This book provides an insight into the key practical aspectsand best practice of 4G-LTE network design, performance, anddeployment Design, Deployment and Performance of 4G-LTENetworks addresses the key practical aspects and bestpractice of 4G networks design, performance, and deployment. Inaddition, the book focuses on the end-to-end aspects of the LTEnetwork architecture and different deployment scenarios ofcommercial LTE networks. It describes the air interface of LTEfocusing on the access stratum protocol layers: PDCP, RLC, MAC, andPhysical Layer. The air interface described in this book covers theconcepts of LTE frame structure, downlink and uplink scheduling,and detailed illustrations of the data flow across the protocollayers. It describes the details of the optimization processincluding performance measurements and troubleshooting mechanismsin addition to demonstrating common issues and case studies basedon actual field results. The book provides detailed performanceanalysis of key features/enhancements such as C-DRX for Smartphonesbattery saving, CSFB solution to support voice calls with LTE, andMIMO techniques. The book presents analysis of LTE coverage and link budgetsalongside a detailed comparative analysis with HSPA+. Practicallink budget examples are provided for data and VoLTE scenarios.Furthermore, the reader is provided with a detailed explanation ofcapacity dimensioning of the LTE systems. The LTE capacity analysisin this book is presented in a comparative manner with reference tothe HSPA+ network to benchmark the LTE network capacity. The bookdescribes the voice options for LTE including VoIP protocol stack,IMS Single Radio Voice Call Continuity (SRVCC). In addition, keyVoLTE features are presented: Semi-persistent scheduling (SPS), TTIbundling, Quality of Service (QoS), VoIP with C-DRX, Robust HeaderCompression (RoHC), and VoLTE Vocoders and De-Jitter buffer. Thebook describes several LTE and LTE-A advanced features in theevolution from Release 8 to 10 including SON, eICIC, CA, CoMP,HetNet, Enhanced MIMO, Relays, and LBS. This book can be used as a reference for best practices in LTEnetworks design and deployment, performance analysis, and evolutionstrategy. * Conveys the theoretical background of 4G-LTE networks * Presents key aspects and best practice of 4G-LTE networksdesign and deployment * Includes a realistic roadmap for evolution of deployed 3G/4Gnetworks * Addresses the practical aspects for designing and deployingcommercial LTE networks. * Analyzes LTE coverage and link budgets, including a detailedcomparative analysis with HSPA+. * References the best practices in LTE networks design anddeployment, performance analysis, and evolution strategy * Covers infrastructure-sharing scenarios for CAPEX and OPEXsaving. * Provides key practical aspects for supporting voice servicesover LTE, Written for all 4G engineers/designers working in networksdesign for operators, network deployment engineers, R&Dengineers, telecom consulting firms, measurement/performance toolsfirms, deployment subcontractors, senior undergraduate students andgraduate students interested in understanding the practical aspectsof 4G-LTE networks as part of their classes, research, orprojects.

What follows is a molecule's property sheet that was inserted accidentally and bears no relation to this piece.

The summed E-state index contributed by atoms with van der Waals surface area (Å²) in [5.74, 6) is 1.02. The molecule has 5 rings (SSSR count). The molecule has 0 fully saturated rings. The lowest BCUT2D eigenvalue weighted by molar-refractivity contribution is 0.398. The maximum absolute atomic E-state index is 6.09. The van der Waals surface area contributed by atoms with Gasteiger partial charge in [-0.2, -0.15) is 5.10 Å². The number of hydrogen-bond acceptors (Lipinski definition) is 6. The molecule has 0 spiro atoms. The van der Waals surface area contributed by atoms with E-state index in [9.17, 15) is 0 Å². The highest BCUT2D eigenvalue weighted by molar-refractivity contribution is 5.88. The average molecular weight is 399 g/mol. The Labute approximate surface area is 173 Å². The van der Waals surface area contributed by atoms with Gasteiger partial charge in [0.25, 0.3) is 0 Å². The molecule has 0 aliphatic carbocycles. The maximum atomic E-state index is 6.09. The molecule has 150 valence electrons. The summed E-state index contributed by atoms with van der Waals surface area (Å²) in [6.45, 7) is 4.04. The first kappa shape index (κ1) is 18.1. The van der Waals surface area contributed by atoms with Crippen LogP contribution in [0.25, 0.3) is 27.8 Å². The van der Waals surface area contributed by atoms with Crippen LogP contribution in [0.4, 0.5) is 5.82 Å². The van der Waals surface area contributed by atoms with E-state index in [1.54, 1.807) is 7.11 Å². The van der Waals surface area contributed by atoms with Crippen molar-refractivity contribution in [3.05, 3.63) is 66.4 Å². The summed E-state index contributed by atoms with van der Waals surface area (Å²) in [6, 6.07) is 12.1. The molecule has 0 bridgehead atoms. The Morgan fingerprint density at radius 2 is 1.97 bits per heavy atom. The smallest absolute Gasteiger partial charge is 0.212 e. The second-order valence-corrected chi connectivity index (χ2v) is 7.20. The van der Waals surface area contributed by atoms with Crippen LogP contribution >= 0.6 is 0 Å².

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Abbreviations and Acronyms
Chapter 1: LTE Network Architecture and Protocols
1.1 Evolution of 3GPP Standards
1.2 Radio Interface Techniques in 3GPP Systems
1.3 Radio Access Mode Operations
1.4 Spectrum Allocation in UMTS and LTE
1.5 LTE Network Architecture
1.6 EPS Interfaces
1.7 EPS Protocols and Planes
1.8 EPS Procedures Overview
Chapter 2: LTE Air Interface and Procedures
2.1 LTE Protocol Stack
2.2 SDU and PDU
2.3 LTE Radio Resource Control (RRC)
2.4 LTE Packet Data Convergence Protocol Layer (PDCP)
2.5 LTE Radio Link Control (RLC)
2.6 LTE Medium Access Control (MAC)
2.7 LTE Physical Layer (PHY)
2.8 Channel Mapping of Protocol Layers
2.9 LTE Air Interface
2.10 Data Flow Illustration Across the Protocol Layers
2.11 LTE Air Interface Procedures
Chapter 3: Analysis and Optimization of LTE System Performance
3.1 Deployment Optimization Processes
3.2 LTE Performance Analysis Based on Field Measurements
3.3 LTE Case Studies and Troubleshooting
3.4 LTE Inter-RAT Cell Reselection
3.5 Inter-RAT Cell Reselection Optimization Considerations
3.6 LTE to LTE Inter-Frequency Cell Reselection
3.7 LTE Inter-RAT and Inter-frequency Handover
Chapter 4: Performance Analysis and Optimization of LTE Key Features: C-DRX, CSFB, and MIMO
4.1 LTE Connected Mode Discontinuous Reception (C-DRX)
4.2 Circuit Switch Fallback (CSFB) for LTE Voice Calls
4.3 Multiple-Input, Multiple-Output (MIMO) Techniques
Chapter 5: Deployment Strategy of LTE Network
5.1 Summary and Objective
5.2 LTE Network Topology
5.4 IPSec Gateway (IPSec GW)
5.5 EPC Deployment and Evolution Strategy
5.6 Access Network Domain
5.7 Spectrum Options and Guard Band
5.8 LTE Business Case and Financial Analysis
5.9 Case Study: Inter-Operator Deployment Scenario
Chapter 6: Coverage and Capacity Planning of 4G Networks
6.1 Summary and Objectives
6.2 LTE Network Planning and Rollout Phases
6.3 LTE System Foundation
6.4 PCI and TA Planning
6.5 PRACH Planning
6.6 Coverage Planning
6.7 LTE Throughput and Capacity Analysis
6.8 Case Study: LTE FDD versus LTE TDD
Chapter 7: Voice Evolution in 4G Networks
7.1 Voice over IP Basics